THE BLOG
12/28/2007 09:35 am ET | Updated May 25, 2011

Why Charlie Wilson's War Couldn't Happen Today

A version of this article appears in the December 28 Wall Street Journal

"Charlie Wilson's War," the new film treatment of how a party-hearty Texas Congressman teamed up with other Cold Warriors to humiliate the Soviet Empire in Afghanistan and hasten its end, is a box-office success. After the recent failure of more preachy political films, Hollywood will credit the movie's appeal to its witty dialogue, biting humor and a screwball scene that could have been inspired by the Marx Brothers. But let's hope Washington notes another of the film's lessons: Good things sometimes happened in foreign policy when there was bipartisanship, which now appears to be a bygone concept.

I met Charlie Wilson in his heyday in the 1980s. He was an operator but also a carousing libertine but he was honest about it, promising constituents that if caught up in scandal, "I won't blame booze and I won't suddenly find Jesus."

The Texas Democrat was a liberal on many issues but in foreign policy he called himself "a Scoop Jackson Democrat," after the legendary U.S. Senator from Washington state. And he was fiercely anti-Communist. "I despised the tyranny," he told me earlier this year in an interview.

In 1981, two years after the Soviets invaded Afghanistan, Mr. Wilson visited refugee camps in Pakistan at the instigation of Joanne Herring, a conservative Houston socialite he'd been dating. There he saw Afghan children whose arms had been blown off by explosives disguised as toys and starving families scrambling to pick up pellets of grain on the ground. "I decided to grab the commie sons o'bitches by the throat," he recalls.

About the same time, newly installed President Ronald Reagan was signing top-secret directives to use covert action and economic warfare to weaken the Soviets. That helped Mr. Wilson team up with a maverick CIA agent named Gust Avrakotos, who hand-picked a team of agency outcasts to funnel weapons to the Afghans. The delicate balancing act that the two orchestrated involved simultaneous support from Egypt, Saudi Arabia and Israel. Mr. Wilson memorably helped seal the deal with Egypt by bringing an exotic belly dancer friend of his from Texas to impress the Egyptian defense minister.

The film offers up a series of foils for Mr. Wilson. The CIA station chief in Pakistan is a bureaucratic weasel who doesn't want to upset the Soviets. When the savvy Ms. Herring demands to know "Why is Congress saying one thing and doing nothing?," Mr. Wilson's instant response is "Well, tradition, mostly." But in the end, Mr. Wilson was able to use his perch on the House Defense Appropriations Subcommittee to expand covert aid to the Afghans from $5 million a year to, with matching funds from Arab nations, $1 billion dollars a year. House Speaker Tip O'Neill, grateful for Mr. Wilson's stalwart support, gave him a long leash. Other House Democrats, intent on blocking Reagan White House support for the Nicaraguan Contras, were happy to let Mr. Wilson have his way in a far-off land to bolster their own anti-Communist credentials.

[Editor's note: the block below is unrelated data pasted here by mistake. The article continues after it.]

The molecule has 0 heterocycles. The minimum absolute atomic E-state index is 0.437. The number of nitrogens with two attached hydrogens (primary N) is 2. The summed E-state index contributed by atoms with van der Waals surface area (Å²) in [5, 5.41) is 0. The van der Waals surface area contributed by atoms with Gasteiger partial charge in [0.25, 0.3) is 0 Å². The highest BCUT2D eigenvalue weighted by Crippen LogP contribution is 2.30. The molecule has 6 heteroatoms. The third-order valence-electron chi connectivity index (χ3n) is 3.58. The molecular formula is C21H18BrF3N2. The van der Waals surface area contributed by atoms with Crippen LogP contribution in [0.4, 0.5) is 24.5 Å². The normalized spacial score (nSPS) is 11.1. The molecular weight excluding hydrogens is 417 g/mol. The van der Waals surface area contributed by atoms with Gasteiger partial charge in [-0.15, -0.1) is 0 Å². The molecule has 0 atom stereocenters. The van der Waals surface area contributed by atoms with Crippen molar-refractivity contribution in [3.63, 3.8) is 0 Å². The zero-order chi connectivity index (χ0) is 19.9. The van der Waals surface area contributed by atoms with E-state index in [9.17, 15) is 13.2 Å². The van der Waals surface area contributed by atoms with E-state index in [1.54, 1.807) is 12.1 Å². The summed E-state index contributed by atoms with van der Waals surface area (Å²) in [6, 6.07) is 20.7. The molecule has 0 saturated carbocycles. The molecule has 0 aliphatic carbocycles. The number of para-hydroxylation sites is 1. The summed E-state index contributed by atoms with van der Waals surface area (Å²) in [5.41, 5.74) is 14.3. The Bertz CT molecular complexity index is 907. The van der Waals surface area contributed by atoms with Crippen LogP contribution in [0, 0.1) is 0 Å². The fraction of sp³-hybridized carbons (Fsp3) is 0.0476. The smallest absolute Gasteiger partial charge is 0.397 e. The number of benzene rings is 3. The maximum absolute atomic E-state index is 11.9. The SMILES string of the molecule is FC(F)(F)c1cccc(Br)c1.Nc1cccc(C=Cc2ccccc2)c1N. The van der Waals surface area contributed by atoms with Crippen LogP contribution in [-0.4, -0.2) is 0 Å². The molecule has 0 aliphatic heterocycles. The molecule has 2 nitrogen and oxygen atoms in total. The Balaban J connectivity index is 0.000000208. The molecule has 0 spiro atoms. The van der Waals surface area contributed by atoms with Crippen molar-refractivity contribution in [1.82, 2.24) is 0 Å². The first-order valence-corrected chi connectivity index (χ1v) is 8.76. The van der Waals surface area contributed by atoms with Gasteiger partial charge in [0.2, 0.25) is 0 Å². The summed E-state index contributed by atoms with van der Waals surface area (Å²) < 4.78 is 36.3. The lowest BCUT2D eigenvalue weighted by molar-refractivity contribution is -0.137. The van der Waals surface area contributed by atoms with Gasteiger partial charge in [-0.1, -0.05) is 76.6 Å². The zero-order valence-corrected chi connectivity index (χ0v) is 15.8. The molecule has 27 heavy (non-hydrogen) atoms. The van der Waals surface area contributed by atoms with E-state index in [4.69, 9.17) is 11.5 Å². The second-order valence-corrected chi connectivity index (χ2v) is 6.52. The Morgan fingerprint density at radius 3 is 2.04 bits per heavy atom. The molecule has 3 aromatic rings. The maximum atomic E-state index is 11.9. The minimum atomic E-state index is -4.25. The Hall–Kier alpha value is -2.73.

Gradually, the operation wore down Soviet morale. In September, 1986 the first shipment of shoulder-fired Stinger anti-aircraft missiles reached the mujahedeen fighters in Afghanistan. On the missiles' first day of use, three Soviet helicopter gunships were downed. The invaders no longer had air supremacy. "They flew, they died," is how Mr. Wilson puts it. In early 1989, the last Soviet troops pulled out, and the experience convinced many in the Politburo to think twice about putting down rebellions in Eastern Europe. Within months, the Berlin Wall fell without Moscow raising so much as a single AK-47 in anger.

As the film notes, the U.S. failed to follow up on the "end game" in Afghanistan and allowed chaos to develop. Years later, the country fell to the murderous Taliban, who then gave a safe haven to Osama bin Laden. But the film stops well short of blaming the U.S. for creating conditions that led to 9/11. Doing so would be "total BS," Mr. Wilson told me, noting that not a single Afghan ever gave Al Queda a Stinger nor participated in any of the terrorist attacks against the U.S.

Mr. Wilson, who at age 74 is now mending nicely from a heart transplant, is generous with praise for his comrades in skulduggery. "We won because there was no partisanship or damaging leaks," he emphasizes. "Once Ronald Reagan gave us the OK to employ Stingers the war was over. Until my dying day, I'll give him credit."

But he believes that nothing like the Afghan operation could survive today's poisonous Washington atmosphere. Tom Hanks, who brings the dapper, albeit sometimes debauched, Mr. Wilson to life in the film, agrees. He told Reader's Digest that "the constant blaring of the media, from the left and the right, has taken us to a point where there's no legitimate discussion" on serious issues. Indeed, he recently fretted that "Charlie Wilson's War" would be unfairly attacked from the right because he, screenwrier Aaron Sorkin (whose credits include "The West Wing") and director Mike Nichols would be portrayed as "a bunch of Democrats who are taking potshots at the war in Iraq."

He needn't worry. Mr. Hanks and his fellow filmmakers have produced a rousing paean to America's can-do spirit, resisted the temptation to take cheap shots at any current U.S. foreign policy missteps and highlighted how not so long ago one ornery Congressman and a few friends helped change the world.